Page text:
Institutional Repository

Neuroleptic drug use in long-term care: An inappropriate panacea?

DSpace/Manakin Repository

Show simple item record

dc.contributor.author Hagen, Brad F.
dc.contributor.author Armstrong-Esther, Christopher
dc.date.accessioned 2007-10-30T20:13:49Z
dc.date.available 2007-10-30T20:13:49Z
dc.date.issued 2001-06
dc.identifier.citation Hagen, B., & Armstrong-Esther, C. (2001). Neuroleptic drug use in long-term care: An inappropriate panacea? Quality in Ageing - Policy, Practice and Research, 2(2), 31-41. en
dc.identifier.issn 1471-7794
dc.identifier.uri http://hdl.handle.net/10133/520
dc.description.abstract Despite the increasing evidence about the inappropriate use of medications by older people, there is very little published evidence about the control and monitoring of neuroleptic drugs used in nursing homes. As others have indicated, this is all the more worrying when set in the context of the paucity of research on nursing home care and the trend to replace registered nurses with untrained care assistants. In the United States, legislation in the form of the Nursing Home Reform Act (OBRA 1987) was introduced, in part, to regulate the prescribing and administration of neuroleptic (antipsychotic) drugs. No such legislation exists in Canada or the United Kingdom. In the case of the latter jurisdiction, the recent Royal Commission on Long-Term Care for older people (The Stationery Office, 1999) has recommended a national care commission to monitor care, and set assessment and quality benchmarks. In Canada this debate has not even begun, and the purpose of this paper is not to ignite controversy, but to raise questions about the use of these drugs with nursing home residents. Voluntary guidelines and education of physicians, nurses and care attendants would be infinitely better than legislation. In the meantime, we need research to address the following questions: For what reasons should these drugs be given to older people? Are these drugs being used appropriately? Is the risk of side-effects too great with these drugs? Are the numbers and type of staff employed in nursing homes adequate/qualified to detect and report side-effects? How well do these drugs manage the behaviours they are given lo control? Are they being used as chemical restraints or to make the older person compliant? Are the so-called 'atypical' neuroleptic drugs any better? What we offer in this article is background information that might encourage others to not only review their practice but also to address these questions. en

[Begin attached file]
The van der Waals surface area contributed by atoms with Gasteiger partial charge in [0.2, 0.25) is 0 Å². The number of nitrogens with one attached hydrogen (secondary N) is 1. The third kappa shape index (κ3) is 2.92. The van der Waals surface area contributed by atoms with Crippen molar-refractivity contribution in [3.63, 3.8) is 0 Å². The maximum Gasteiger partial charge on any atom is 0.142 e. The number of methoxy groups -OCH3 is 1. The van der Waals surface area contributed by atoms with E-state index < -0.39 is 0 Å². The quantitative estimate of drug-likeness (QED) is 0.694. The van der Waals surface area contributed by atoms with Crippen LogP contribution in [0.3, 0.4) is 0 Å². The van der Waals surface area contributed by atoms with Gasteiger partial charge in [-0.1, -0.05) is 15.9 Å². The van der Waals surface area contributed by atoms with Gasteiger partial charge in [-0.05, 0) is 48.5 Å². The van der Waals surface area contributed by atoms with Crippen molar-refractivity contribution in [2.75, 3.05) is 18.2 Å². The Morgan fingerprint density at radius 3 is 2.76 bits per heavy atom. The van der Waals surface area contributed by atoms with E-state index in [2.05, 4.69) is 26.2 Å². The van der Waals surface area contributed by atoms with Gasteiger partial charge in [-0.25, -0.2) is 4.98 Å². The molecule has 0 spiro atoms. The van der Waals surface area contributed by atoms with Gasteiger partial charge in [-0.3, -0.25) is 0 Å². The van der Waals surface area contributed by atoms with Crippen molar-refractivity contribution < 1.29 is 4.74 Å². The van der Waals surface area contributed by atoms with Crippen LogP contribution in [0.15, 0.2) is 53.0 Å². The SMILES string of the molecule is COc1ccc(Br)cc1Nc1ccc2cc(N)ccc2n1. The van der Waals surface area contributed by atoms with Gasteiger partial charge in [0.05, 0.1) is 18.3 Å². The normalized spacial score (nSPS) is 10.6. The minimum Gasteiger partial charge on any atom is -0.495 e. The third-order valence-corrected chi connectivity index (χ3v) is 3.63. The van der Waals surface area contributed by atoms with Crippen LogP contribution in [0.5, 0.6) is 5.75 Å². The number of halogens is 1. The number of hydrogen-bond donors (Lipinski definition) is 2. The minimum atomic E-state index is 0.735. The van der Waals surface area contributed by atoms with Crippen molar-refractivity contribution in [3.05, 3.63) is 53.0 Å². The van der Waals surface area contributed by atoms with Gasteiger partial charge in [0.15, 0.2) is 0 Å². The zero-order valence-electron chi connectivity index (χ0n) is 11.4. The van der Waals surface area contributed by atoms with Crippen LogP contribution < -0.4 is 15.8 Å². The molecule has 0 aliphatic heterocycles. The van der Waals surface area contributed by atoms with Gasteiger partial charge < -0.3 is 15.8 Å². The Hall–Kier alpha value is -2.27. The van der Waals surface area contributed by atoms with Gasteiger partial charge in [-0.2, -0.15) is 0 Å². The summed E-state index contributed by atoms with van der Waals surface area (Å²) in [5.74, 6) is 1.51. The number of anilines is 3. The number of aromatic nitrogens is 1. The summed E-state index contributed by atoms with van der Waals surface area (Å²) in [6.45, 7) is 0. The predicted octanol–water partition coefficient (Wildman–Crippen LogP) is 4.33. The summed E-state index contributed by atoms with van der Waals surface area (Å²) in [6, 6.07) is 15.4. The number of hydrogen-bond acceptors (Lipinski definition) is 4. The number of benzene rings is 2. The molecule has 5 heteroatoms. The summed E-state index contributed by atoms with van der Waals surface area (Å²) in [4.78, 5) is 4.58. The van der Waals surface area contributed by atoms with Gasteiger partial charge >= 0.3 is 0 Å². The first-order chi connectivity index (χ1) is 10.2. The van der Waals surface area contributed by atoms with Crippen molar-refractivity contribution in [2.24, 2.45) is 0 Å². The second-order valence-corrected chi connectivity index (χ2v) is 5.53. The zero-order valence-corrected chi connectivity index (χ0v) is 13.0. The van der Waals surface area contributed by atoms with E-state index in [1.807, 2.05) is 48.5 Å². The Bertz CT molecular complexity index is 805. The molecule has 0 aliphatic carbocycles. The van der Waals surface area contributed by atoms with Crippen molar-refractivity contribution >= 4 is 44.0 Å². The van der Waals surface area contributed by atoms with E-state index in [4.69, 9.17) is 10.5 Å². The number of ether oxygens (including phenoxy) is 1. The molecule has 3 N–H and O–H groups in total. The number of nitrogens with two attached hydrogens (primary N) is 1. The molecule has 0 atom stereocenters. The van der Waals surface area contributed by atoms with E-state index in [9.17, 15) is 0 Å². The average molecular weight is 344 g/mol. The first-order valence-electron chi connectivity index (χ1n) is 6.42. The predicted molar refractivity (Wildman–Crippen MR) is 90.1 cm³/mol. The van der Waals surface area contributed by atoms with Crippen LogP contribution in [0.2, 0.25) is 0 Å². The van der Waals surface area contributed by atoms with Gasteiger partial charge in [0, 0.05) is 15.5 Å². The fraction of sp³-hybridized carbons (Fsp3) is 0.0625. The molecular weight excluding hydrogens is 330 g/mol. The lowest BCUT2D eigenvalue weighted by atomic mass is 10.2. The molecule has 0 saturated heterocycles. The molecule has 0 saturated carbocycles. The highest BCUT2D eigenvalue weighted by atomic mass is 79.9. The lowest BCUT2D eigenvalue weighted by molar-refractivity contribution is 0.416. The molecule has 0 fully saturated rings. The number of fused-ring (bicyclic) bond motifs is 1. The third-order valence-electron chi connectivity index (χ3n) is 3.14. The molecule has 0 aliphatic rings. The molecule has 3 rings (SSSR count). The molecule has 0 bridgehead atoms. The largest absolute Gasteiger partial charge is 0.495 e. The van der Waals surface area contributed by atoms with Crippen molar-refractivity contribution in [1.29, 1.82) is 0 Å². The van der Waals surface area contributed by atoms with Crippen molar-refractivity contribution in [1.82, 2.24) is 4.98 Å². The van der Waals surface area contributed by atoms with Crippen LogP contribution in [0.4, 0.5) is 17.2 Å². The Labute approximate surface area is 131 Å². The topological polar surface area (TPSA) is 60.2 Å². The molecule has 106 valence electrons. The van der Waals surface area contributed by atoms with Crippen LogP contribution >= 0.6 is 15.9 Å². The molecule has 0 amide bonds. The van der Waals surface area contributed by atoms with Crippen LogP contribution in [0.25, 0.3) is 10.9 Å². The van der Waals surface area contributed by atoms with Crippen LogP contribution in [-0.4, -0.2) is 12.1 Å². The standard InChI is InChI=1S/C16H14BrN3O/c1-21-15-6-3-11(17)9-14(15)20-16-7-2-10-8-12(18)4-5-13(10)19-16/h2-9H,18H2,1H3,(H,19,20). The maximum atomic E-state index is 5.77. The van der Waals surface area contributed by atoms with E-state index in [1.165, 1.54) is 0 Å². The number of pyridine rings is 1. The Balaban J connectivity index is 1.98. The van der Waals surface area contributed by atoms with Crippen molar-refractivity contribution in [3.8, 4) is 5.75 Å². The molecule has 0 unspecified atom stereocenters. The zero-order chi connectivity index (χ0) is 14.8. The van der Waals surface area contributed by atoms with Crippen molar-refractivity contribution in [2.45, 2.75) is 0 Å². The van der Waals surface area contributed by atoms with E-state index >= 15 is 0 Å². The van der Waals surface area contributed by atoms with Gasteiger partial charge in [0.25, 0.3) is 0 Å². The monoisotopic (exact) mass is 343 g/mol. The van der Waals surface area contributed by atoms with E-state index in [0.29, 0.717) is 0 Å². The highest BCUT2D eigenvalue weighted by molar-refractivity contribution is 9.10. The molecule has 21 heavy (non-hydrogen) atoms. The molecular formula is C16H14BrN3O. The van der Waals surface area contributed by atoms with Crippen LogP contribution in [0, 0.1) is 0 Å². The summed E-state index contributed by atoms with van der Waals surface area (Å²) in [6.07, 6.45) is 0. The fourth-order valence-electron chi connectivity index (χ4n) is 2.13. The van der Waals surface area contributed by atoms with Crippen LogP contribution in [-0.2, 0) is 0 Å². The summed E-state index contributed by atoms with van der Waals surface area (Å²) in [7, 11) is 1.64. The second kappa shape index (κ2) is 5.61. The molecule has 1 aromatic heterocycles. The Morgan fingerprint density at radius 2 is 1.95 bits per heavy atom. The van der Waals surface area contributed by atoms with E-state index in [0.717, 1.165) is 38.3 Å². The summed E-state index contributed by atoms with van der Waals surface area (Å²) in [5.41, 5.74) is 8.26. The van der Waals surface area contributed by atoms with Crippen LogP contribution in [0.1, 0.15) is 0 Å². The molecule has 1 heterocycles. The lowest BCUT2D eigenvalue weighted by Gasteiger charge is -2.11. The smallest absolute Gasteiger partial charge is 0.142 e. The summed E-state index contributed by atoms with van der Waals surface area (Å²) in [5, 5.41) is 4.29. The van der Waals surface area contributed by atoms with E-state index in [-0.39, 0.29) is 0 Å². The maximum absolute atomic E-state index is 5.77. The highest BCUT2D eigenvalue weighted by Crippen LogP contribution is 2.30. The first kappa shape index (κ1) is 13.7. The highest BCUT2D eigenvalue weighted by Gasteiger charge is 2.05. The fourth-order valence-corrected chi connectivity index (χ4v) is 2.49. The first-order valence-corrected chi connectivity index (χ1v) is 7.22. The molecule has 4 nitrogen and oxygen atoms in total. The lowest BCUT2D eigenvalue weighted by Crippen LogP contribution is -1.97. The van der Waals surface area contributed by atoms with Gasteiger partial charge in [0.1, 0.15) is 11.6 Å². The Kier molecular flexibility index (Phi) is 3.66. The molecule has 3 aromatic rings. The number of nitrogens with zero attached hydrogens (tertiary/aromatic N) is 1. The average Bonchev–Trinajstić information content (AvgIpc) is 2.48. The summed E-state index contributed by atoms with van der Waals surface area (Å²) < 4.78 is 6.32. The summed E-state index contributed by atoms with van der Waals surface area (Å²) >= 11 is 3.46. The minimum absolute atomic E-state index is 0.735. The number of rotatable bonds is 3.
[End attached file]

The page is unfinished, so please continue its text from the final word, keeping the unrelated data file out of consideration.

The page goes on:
dc.language.iso en en
dc.publisher Pavilion Publishing en
dc.subject Nursing home care en
dc.subject Older people -- Mental health en
dc.title Neuroleptic drug use in long-term care: An inappropriate panacea? en
dc.type Article en
dc.publisher.faculty School of Health Sciences en
dc.description.peer-review Yes en
dc.publisher.institution University of Lethbridge en

Files in this item

This item appears in the following Collection(s)

Show simple item record

Related Items

Search DSpace


Advanced Search

Browse

My Account

Statistics